Q & A Preparing for ICE Raids and Overseas Telecommuters

01-Apr-2017

Question Corner

Preparing for ICE Raids and Overseas Telecommuters

By Jason R. Mau

Q: We employ large groups of seasonal workers, many with temporary work visas, at several different sites. We also have a main office. We would like to train our front office employees on what to do if U.S. Immigration and Customs Enforcement (ICE) shows up with a warrant for an immigration raid. What should we tell our receptionist at the main office? What should we tell our managers and site supervisors at the other worksites?

A: You should inform the receptionist (and the management at the other worksites) of the company’s management representative authorized to meet and talk with the ICE personnel and ask that the representative and legal counsel be contacted immediately in the event of a raid.  In addition, make sure that the receptionist advises the ICE officials that your company has not provided any front office employees with the authority to consent to any search.  Finally, make sure that the front office employees and site supervisors know that it is improper to instruct any employees to leave.      

Q: We have learned that a telecommuting employee has relocated to another country and is registered as a temporary resident there. Our company isn’t registered as a business in that country. Is there anything we should do further?

A: As long as the employee is still on your home office payroll, paid in U.S. Dollars to a U.S. bank account, performs duties unrelated to the country, works out of the temporary home, and has no role or interaction on the local economy there, you do not have any legal compliance issues.  Keep in mind though, you may have some internal infrastructure and security issues to address.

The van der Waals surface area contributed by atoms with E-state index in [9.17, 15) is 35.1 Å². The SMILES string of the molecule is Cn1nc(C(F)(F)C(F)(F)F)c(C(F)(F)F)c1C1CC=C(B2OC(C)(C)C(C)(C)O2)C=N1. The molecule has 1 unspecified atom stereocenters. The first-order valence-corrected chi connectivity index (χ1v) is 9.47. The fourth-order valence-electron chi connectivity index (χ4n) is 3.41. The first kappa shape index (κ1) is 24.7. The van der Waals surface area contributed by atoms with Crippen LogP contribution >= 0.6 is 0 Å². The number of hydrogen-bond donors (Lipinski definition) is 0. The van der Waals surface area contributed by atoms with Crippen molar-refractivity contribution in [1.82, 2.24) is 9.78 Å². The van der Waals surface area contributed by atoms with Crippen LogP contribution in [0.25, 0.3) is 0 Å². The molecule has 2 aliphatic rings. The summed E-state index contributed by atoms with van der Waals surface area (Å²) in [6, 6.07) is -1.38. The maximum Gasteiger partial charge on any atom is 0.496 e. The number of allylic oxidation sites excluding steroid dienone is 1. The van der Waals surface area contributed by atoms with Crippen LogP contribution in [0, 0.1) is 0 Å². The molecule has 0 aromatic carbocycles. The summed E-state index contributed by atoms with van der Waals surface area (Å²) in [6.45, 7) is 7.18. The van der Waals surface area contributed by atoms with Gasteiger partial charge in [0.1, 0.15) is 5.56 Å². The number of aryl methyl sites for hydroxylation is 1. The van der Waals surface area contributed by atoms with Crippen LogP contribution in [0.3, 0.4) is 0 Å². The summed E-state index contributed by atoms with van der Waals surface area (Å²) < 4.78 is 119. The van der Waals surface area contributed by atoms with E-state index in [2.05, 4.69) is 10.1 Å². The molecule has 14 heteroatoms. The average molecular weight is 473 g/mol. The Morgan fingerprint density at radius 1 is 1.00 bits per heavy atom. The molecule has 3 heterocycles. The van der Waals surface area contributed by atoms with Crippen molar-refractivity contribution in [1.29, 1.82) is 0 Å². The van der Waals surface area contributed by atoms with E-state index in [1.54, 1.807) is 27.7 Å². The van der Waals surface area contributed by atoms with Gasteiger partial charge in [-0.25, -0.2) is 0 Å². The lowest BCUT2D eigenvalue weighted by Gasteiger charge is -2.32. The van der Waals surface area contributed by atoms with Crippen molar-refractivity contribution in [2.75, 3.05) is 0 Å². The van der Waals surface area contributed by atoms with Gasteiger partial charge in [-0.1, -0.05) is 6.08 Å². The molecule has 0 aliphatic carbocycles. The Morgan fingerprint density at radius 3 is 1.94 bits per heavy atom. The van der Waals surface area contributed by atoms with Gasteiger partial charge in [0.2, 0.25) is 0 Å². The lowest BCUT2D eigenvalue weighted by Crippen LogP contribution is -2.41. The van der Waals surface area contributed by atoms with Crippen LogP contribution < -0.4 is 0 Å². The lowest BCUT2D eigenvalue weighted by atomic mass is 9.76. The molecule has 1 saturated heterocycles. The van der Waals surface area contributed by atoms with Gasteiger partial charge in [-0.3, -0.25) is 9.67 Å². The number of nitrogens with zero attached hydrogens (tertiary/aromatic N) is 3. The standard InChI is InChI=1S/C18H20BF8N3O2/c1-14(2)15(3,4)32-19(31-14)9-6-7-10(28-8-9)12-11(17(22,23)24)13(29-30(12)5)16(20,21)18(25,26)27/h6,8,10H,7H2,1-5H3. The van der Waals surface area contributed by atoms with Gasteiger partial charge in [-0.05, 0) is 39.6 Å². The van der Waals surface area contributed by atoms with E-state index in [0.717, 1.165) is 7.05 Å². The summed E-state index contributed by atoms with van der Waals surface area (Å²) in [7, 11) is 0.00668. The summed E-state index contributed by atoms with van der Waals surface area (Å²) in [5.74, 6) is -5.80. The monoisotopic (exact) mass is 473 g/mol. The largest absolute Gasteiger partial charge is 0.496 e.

Q:  We accidentally overpaid an employee by double. We have tried to work with him on repayment, but he is ignoring our requests. What recourse do we have? May we deduct the overage from his next paycheck?

A: In Idaho, you may not deduct the overage from the next paycheck unless you have a written authorization from the employee to make the deduction.  If the employee continues to ignore your requests you are within your rights to terminate his employment and file a suit to recover the overpayment. 

Q: We currently don’t require a doctor’s certification when an employee goes out on medical leave, but we have an employee who wants to take Family and Medical Leave Act (FMLA) leave to care for an ill relative in another country. May we require medical certification in this instance?

A: Yes, the FMLA Regulations allow an employer to request medical certification for any new leave request prior to approval regardless of the employer’s prior practices.

Jason R. Mau is an attorney with Greener Burke Shoemaker Oberrecht, P.A.  He can be reached at 208-319-2600 or jmau@greenerlaw.com.